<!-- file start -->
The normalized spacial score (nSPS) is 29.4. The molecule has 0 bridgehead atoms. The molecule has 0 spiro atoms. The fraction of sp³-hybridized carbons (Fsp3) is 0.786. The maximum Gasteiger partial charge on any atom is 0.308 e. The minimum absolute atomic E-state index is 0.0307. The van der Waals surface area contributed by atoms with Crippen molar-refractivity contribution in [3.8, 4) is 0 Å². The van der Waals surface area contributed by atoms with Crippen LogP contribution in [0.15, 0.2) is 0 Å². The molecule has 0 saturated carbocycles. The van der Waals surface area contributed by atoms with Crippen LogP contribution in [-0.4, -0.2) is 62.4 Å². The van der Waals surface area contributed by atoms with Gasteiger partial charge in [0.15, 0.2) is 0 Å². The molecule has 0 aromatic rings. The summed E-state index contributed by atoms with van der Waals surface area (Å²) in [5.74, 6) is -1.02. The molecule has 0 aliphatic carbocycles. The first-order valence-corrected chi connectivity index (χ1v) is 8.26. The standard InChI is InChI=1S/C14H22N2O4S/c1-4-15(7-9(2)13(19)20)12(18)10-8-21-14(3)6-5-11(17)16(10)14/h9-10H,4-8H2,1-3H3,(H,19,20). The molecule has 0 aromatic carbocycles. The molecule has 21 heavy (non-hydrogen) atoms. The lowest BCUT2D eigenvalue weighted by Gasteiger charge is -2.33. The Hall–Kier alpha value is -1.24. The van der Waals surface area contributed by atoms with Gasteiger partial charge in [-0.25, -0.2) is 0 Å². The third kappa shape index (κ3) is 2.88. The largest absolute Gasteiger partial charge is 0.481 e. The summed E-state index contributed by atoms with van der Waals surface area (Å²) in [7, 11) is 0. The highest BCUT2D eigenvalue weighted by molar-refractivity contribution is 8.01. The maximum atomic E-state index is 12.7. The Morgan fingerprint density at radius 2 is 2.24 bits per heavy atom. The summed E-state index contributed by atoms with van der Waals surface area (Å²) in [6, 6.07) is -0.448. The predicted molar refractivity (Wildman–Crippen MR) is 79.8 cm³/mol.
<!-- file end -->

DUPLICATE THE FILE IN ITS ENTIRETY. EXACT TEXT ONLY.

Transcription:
The normalized spacial score (nSPS) is 29.4. The molecule has 0 bridgehead atoms. The molecule has 0 spiro atoms. The fraction of sp³-hybridized carbons (Fsp3) is 0.786. The maximum Gasteiger partial charge on any atom is 0.308 e. The minimum absolute atomic E-state index is 0.0307. The van der Waals surface area contributed by atoms with Crippen molar-refractivity contribution in [3.8, 4) is 0 Å². The van der Waals surface area contributed by atoms with Crippen LogP contribution in [0.15, 0.2) is 0 Å². The molecule has 0 saturated carbocycles. The van der Waals surface area contributed by atoms with Crippen LogP contribution in [-0.4, -0.2) is 62.4 Å². The van der Waals surface area contributed by atoms with Gasteiger partial charge in [0.15, 0.2) is 0 Å². The molecule has 0 aromatic rings. The summed E-state index contributed by atoms with van der Waals surface area (Å²) in [5.74, 6) is -1.02. The molecule has 0 aliphatic carbocycles. The first-order valence-corrected chi connectivity index (χ1v) is 8.26. The standard InChI is InChI=1S/C14H22N2O4S/c1-4-15(7-9(2)13(19)20)12(18)10-8-21-14(3)6-5-11(17)16(10)14/h9-10H,4-8H2,1-3H3,(H,19,20). The molecule has 0 aromatic carbocycles. The molecule has 21 heavy (non-hydrogen) atoms. The lowest BCUT2D eigenvalue weighted by Gasteiger charge is -2.33. The Hall–Kier alpha value is -1.24. The van der Waals surface area contributed by atoms with Gasteiger partial charge in [-0.25, -0.2) is 0 Å². The third kappa shape index (κ3) is 2.88. The largest absolute Gasteiger partial charge is 0.481 e. The summed E-state index contributed by atoms with van der Waals surface area (Å²) in [7, 11) is 0. The highest BCUT2D eigenvalue weighted by molar-refractivity contribution is 8.01. The maximum atomic E-state index is 12.7. The Morgan fingerprint density at radius 2 is 2.24 bits per heavy atom. The summed E-state index contributed by atoms with van der Waals surface area (Å²) in [6, 6.07) is -0.448. The predicted molar refractivity (Wildman–Crippen MR) is 79.8 cm³/mol.